Friday, October 6, 2017

Flea Beetles Again

Flea beetle attack! They're back! So I looked up on this blog to see when and where I had flea beetle problems in the past. Turns out it was March 2015 in the exact same area. 

(While these bean plants are mature and aging anyway, the flea beetles caused severe damage to the leaves.) 

Back in 2015 I tried all sorts of things to rid the bed of flea beetles. Frankly, without resorting the big chemical attack or flamethrower, nothing quite worked. The best was the safer soap with pyrethins, but I learned that one needs to start spraying the moment the first flea beetle is seen. Otherwise they've laid eggs and it too late to eliminate them without daily spraying. I'd skip a few days and check....scads of beetles again. In the end I ripped out everything that the little bugs would eat and planted a resistant crop for 9 months. That seemed to get rid of them. But they're back again. Happily I was able to harvest several crops of beans, peas, and potatoes in this spot before the beetles returned. 

(A close up of the damage. The leaves bleach out. A few beetles are on the tops of the leaves but the vast majority are on the undersides.) 

Plan of attack : 
Remove all susceptible plants from the area. 
Till in generous amounts of compost and manure. 
Plant a crop that flea beetles won't attack. 
Wait 6 to 9 months before planting beans, peas, or potatoes again. 

I notice that this type of flea beetle also likes sweet potatoes. So I'll need to watch my sweets in the adjacent growing areas for beetles.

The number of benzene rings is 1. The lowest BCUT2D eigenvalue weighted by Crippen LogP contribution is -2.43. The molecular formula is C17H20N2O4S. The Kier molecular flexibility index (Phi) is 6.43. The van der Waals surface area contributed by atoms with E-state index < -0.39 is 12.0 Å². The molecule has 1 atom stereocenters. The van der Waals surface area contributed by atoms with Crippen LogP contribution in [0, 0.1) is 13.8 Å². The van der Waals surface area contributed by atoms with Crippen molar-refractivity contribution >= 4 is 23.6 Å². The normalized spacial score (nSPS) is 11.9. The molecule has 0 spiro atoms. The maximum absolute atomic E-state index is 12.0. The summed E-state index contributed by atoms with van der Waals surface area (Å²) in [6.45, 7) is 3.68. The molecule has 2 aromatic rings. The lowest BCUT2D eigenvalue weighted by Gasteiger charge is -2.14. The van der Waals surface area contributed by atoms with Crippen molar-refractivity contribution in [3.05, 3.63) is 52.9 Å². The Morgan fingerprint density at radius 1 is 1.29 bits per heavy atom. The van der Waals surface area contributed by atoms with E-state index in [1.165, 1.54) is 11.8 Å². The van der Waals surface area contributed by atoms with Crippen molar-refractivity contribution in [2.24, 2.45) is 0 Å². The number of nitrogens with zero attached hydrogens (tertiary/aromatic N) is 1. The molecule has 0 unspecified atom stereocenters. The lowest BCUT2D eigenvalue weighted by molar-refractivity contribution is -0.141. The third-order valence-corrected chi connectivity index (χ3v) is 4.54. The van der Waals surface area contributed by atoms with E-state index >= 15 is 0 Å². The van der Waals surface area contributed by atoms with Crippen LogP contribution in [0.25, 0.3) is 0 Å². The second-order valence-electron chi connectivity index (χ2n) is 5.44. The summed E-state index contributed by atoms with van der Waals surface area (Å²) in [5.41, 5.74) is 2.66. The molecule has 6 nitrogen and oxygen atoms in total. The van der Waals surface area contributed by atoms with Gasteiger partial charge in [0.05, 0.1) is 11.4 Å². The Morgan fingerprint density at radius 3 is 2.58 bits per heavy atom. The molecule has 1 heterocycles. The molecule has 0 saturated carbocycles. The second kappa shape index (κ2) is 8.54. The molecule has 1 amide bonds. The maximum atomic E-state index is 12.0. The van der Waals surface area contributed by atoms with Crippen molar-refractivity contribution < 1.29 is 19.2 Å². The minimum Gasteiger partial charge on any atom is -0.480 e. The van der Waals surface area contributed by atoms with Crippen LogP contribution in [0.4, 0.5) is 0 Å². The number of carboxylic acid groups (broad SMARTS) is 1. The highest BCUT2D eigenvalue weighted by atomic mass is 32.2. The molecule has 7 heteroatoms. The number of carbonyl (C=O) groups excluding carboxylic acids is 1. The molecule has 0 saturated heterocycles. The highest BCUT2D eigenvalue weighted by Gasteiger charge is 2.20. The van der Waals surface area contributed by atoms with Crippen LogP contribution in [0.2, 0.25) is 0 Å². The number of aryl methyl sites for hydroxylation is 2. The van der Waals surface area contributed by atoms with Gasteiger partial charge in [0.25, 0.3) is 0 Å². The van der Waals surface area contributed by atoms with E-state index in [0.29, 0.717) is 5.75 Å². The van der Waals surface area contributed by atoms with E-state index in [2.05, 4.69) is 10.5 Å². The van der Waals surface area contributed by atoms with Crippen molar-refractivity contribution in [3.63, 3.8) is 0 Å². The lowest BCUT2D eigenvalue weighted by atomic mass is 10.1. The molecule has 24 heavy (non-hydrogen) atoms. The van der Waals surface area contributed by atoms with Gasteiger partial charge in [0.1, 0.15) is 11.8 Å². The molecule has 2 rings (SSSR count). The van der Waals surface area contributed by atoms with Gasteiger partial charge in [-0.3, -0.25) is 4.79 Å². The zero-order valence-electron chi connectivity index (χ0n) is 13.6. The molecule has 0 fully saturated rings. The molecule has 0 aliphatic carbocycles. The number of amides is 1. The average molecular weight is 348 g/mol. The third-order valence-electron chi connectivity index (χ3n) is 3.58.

Above, all those little black spots on the bottom of the leaf are flea beetles. 


  1. I vote for the flamethrower, Seems like that is the quickest way to destroy the most beatles and their eggs before they move to another host plant. It worked very well for tent caterpillars when they were on the end of a limb before they started to spread over the rest of the tree.

    1. You know, at first I discounted your idea. But the more I think about it, the more I like it. Fireflashing those little buggah and incinerating them may possibly work, but it surely would bring deep satisfaction! Of course, the plants would be killed too. But just think about all those beetles destroyed! Yes, it might be worth it. I already have one of those weed dragons, so I plan to give it a go next time I see large populations of pests. Flea beetles. Aphids. Black onion aphids. Every time I remove infested plants, hundreds or thousands of those pests are knocked off and left behind in the garden. So now I'll try flaming them to death before pulling out the plants. I'll let you know how it works out.
      Thanks for the suggestion!